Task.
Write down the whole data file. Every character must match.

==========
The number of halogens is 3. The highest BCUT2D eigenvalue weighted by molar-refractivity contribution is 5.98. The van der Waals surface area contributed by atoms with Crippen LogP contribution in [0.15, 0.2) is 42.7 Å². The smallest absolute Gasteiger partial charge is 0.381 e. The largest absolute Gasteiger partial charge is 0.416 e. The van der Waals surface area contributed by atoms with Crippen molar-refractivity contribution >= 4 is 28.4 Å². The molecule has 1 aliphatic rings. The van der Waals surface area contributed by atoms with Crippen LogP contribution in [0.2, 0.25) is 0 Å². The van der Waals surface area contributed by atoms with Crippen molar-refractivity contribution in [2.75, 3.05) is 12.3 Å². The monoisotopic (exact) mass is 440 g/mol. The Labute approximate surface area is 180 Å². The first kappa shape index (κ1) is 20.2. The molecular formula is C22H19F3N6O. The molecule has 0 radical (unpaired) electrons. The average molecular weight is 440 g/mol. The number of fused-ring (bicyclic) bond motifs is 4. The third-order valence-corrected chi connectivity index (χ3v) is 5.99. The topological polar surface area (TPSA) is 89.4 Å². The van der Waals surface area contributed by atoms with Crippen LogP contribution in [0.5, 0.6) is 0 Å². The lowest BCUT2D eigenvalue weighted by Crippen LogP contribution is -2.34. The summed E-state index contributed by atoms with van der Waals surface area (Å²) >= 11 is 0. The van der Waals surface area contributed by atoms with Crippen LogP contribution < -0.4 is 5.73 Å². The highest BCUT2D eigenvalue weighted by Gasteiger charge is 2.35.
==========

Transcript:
The number of halogens is 3. The highest BCUT2D eigenvalue weighted by molar-refractivity contribution is 5.98. The van der Waals surface area contributed by atoms with Crippen LogP contribution in [0.15, 0.2) is 42.7 Å². The smallest absolute Gasteiger partial charge is 0.381 e. The largest absolute Gasteiger partial charge is 0.416 e. The van der Waals surface area contributed by atoms with Crippen molar-refractivity contribution >= 4 is 28.4 Å². The molecule has 1 aliphatic rings. The van der Waals surface area contributed by atoms with Crippen LogP contribution in [0.2, 0.25) is 0 Å². The van der Waals surface area contributed by atoms with Crippen molar-refractivity contribution in [2.75, 3.05) is 12.3 Å². The monoisotopic (exact) mass is 440 g/mol. The Labute approximate surface area is 180 Å². The first kappa shape index (κ1) is 20.2. The molecular formula is C22H19F3N6O. The molecule has 0 radical (unpaired) electrons. The average molecular weight is 440 g/mol. The number of fused-ring (bicyclic) bond motifs is 4. The third-order valence-corrected chi connectivity index (χ3v) is 5.99. The topological polar surface area (TPSA) is 89.4 Å². The van der Waals surface area contributed by atoms with Crippen LogP contribution in [0.5, 0.6) is 0 Å². The lowest BCUT2D eigenvalue weighted by Crippen LogP contribution is -2.34. The summed E-state index contributed by atoms with van der Waals surface area (Å²) >= 11 is 0. The van der Waals surface area contributed by atoms with Crippen LogP contribution < -0.4 is 5.73 Å². The highest BCUT2D eigenvalue weighted by Gasteiger charge is 2.35.